By DAVID DUPONT
BG Independent News
The Black Swamp Players celebrated 50 years of drama and comedy Saturday night at the Clazel.
That’s 232 plays, noted Lane Hakel, the troupe’s president. Those plays were staged in 28 different venues.
After an admittedly unscientific poll at the Ohio Community Theatre Association conference, Hakel confirmed, for himself at least, his assumption that having a community theater company survive that long without its own home is rare.
As much pride as the Players may take in beating the odds – “it’s a testament to our fortitude” – they want that to change.
Hakel announced that in honor of its 50th anniversary the troupe is launching a campaign to raise $50,000 – $1,000 for each year the troupe has been entertaining the public. That would be the start of the fund that would be intended to either acquire the troupe its own house, the dream outcome, Hakel said, or rent a space more suitable to their needs.
Since 2000, the troupe has been more or less in residence at the church hall at the First United Methodist Church. Hakel said the Players owe a depth of gratitude to the church for letting them use its space. But the room has limitations.
It’s not a great place to act because of the acoustics, and there’s no infrastructure for sets and staging.
Also because the shows are presented in the church there are constraints to what kind of material can be presented. Anything with “adult language” either can’t be done or must be “sanitized” as was the case for last season’s “Sylvia.”
The troupe also often must hit the road in late fall, when the church puts on its own annual dinner theater.
Last November, the troupe, after rehearsing at the community room of Stadium View Apartments, staged Charles Durang’s “Vanya and Sonia and Masha and Spike,” a play with adult themes, at the Clazel. The production was a hit. That was a further sign for the Players that their future may lie elsewhere.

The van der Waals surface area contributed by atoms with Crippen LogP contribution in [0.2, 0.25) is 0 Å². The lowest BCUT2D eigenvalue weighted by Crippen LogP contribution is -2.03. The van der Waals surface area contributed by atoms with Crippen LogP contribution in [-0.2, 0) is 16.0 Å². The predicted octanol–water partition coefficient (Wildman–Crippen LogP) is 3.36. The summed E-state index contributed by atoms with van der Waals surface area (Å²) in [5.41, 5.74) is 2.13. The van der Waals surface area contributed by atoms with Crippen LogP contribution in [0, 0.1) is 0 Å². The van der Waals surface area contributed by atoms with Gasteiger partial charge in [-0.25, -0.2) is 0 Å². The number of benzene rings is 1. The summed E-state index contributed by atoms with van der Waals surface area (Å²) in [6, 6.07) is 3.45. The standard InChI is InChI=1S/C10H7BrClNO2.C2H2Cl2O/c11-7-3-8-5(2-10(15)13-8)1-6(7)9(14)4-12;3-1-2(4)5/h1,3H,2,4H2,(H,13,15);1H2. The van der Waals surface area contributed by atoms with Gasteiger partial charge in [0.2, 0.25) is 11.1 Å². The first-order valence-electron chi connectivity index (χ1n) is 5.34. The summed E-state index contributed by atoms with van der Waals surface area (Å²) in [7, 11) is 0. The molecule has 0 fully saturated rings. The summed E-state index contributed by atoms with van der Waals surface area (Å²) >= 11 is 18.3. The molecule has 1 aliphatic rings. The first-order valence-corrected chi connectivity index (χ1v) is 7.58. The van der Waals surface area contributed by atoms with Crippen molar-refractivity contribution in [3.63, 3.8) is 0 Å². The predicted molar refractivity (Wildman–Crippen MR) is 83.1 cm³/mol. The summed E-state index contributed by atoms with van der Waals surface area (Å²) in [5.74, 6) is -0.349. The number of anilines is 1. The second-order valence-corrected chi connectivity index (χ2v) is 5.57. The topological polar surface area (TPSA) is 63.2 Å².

The venue, Hakel believes, is one reason the troupe is “withering,” with less audience and fewer people auditioning for shows. This despite an influx of younger talent in the past several years. The first show of the new season, Hakel said, did draw a number of Toledo actors, but they were attracted by the script, “Baskervilles,” by Ken Ludwig, a favorite among the Players and community theaters in general. The screwball take on a classic Sherlock Holmes tale will be staged at the church weekends Sept.22 through Oct. 1.
Hakel said the board of directors hope raising $50,000 will get momentum going toward finding a place, though, he conceded, they’re not sure how much they will need.
He was buoyed by the early donations. Two couples – Tom and Diane Klein and Milt and Lee Hakel – have each donated $10,000.
The Kleins were at the gala. Tom Klein, a retired English professor, said: “I think theater is the dramatic conscience of a community. … I look to the theater to see what people are thinking about and what kind of challenges they are facing.””
Local people, he said, “choose the plays and the plays show the issues people are interested in. “
He said whenever he and his wife travel they make a point of attending theater. When they return to his native Chicago, they go to the Steppenwolf and Goodman theaters. “We always feel morally and emotionally challenged. When we do that.”
Diane Klein, who taught a humanities class at Bowling Green High before retiring, said they also made the donation to honor Lane Hakel’s service to the community. As a teacher he educates the children of Bowling Green, but also entertains the whole community.
Hakel said drama has enriched his life. Now 53, he said he didn’t start acting until he was 40. His first role was in an old-time melodrama, “Nell of the Ozarks,” directed by the late Barbara Lockard-Zimmerman and staged in Needle Hall. Now he acts both here and in Toledo.
A display of photos, costumes, and other memorabilia from the Players’ first half-century is now on display during business hours at the Four Corners Center in downtown Bowling Green.
And this year, the troupe will be hanging banners on the light posts in the city to announce the opening of their season in September.
That’s fitting, Hakel said, for the Black Swamp Players’ “banner year.”